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Wednesday, February 01, 2017

Educon 2.9 Takeaways: The Democratic School

It's always interesting to think about the words that resound after attending a conference or workshop. For me, words that resound from educon 2.9 are democratic school. Deborah Meier gave many examples of why democratic schools are powerful, successful schools, and I agree.

I liked the way that Meier encouraged us to only accept fair, just treatment as well as to work for greater democracy in schools for all stakeholders so that everyone has voice in respectful, inclusive ways. I've been thinking a lot about how we make that happen for students, educators, and families. When does democracy reign in schools and when doesn't it.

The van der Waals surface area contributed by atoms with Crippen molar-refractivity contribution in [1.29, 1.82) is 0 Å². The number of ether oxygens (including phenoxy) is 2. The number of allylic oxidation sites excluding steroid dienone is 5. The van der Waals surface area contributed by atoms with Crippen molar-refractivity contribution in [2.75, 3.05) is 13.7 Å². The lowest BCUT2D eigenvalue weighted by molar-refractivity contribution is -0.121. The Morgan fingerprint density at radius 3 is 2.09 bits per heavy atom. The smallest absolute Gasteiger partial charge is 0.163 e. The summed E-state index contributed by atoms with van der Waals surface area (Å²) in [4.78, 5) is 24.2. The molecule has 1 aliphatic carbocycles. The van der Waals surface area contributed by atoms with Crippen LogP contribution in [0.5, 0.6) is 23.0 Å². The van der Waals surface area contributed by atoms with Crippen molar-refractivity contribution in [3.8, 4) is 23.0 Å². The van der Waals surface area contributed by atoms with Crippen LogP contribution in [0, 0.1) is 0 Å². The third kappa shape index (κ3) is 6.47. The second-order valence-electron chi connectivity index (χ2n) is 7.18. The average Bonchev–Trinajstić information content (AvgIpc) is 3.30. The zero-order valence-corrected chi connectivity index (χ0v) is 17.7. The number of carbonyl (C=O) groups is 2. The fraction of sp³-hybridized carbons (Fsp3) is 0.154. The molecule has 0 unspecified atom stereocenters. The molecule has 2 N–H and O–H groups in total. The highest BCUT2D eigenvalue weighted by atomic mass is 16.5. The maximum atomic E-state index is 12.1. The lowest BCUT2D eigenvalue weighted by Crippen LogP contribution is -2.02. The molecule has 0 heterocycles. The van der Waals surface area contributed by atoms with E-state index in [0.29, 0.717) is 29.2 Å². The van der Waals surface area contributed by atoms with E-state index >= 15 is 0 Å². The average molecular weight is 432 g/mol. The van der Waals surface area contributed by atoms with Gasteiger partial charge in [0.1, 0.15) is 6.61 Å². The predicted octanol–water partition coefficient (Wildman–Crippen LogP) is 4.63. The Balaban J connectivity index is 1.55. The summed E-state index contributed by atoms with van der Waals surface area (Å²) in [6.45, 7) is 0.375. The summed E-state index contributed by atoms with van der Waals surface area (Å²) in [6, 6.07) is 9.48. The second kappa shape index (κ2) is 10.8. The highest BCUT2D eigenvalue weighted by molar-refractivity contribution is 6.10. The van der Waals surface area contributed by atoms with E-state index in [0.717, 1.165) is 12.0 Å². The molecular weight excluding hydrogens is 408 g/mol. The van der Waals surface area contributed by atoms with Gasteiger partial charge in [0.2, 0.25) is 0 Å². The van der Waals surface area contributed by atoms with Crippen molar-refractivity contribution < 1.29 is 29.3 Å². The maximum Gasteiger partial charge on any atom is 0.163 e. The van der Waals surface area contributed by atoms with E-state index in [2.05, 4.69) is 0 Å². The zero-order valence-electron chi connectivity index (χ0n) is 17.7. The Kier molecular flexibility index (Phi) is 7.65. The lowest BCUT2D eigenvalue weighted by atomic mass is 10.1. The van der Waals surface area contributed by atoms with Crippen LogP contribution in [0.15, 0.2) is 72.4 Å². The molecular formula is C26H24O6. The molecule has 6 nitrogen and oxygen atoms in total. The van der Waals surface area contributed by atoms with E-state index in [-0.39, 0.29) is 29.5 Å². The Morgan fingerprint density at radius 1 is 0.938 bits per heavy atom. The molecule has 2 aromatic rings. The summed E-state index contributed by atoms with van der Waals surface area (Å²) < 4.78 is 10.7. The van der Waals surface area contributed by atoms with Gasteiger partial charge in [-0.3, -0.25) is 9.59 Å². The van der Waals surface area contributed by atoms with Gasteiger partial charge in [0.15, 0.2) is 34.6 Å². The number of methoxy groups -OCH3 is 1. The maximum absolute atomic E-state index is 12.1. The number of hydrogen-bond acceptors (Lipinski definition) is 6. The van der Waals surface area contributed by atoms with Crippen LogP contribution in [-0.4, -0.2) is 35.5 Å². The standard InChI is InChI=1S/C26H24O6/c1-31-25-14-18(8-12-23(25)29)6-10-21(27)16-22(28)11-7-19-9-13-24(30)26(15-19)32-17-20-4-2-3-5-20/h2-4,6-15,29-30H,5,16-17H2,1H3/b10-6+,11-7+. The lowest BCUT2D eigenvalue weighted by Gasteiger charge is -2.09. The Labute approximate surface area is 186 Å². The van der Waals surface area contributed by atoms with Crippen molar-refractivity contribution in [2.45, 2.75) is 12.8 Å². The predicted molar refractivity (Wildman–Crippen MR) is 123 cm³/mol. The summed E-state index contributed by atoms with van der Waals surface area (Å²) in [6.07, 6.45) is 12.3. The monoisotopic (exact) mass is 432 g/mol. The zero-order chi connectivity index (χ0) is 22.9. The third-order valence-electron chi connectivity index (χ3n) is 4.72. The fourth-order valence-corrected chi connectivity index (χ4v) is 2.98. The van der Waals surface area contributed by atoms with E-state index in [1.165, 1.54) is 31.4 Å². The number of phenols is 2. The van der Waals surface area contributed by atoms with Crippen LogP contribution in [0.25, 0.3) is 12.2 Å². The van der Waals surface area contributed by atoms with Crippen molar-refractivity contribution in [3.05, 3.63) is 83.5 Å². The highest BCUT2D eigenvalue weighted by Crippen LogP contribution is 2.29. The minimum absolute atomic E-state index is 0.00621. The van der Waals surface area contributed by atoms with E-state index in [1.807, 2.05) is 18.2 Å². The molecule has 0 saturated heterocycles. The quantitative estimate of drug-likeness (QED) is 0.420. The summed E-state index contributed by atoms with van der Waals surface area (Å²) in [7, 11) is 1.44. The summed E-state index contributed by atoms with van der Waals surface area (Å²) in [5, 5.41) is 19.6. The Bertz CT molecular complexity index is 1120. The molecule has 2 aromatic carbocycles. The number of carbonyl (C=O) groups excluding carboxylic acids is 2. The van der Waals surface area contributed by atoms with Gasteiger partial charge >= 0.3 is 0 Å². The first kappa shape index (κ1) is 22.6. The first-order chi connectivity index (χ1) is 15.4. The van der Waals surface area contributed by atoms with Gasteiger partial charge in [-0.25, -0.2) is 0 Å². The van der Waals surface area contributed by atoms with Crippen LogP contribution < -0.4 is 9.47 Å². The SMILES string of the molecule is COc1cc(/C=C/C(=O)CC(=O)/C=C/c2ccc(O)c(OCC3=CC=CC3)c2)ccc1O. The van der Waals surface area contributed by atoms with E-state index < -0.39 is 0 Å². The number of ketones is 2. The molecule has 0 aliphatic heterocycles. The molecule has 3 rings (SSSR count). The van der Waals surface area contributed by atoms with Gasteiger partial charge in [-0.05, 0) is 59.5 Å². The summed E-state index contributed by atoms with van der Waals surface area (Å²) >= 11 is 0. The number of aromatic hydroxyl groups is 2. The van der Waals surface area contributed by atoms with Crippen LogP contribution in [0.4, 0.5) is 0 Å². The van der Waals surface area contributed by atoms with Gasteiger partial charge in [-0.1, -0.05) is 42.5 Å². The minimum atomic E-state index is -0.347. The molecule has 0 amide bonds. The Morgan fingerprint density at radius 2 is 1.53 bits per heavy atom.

My biggest complaint about the lack of democracy in schools is connected to decision making and communication. Too often important information is not forthcoming and secretive. What I dislike most about this is the time that's wasted when information is not transparent and forthcoming. I also don't like that "peon feeling" you get when you're left out of the loop of information that affects your work. I also don't like when decisions are made for my work without my input or consideration. Too often a new curriculum, approach, or mandate will arrive without any teacher input. This again is problematic for so many reasons. I also don't like the fact that a lack of democracy at the teacher-level transcends often to a lack of democracy at the student level.

In the days ahead I'll be thinking about how I can work to promote more democratic schools, the kind of schools where leadership is shared by all stakeholders in ways that positively impact the work we do with and for students and families.

In what ways are your schools democratic? How is that visible in credible and empowering ways? How are your schools undemocratic and how does that impede the good work possible?

I'll continue to think on this resounding theme, democratic schools, and I welcome your thoughts and ideas.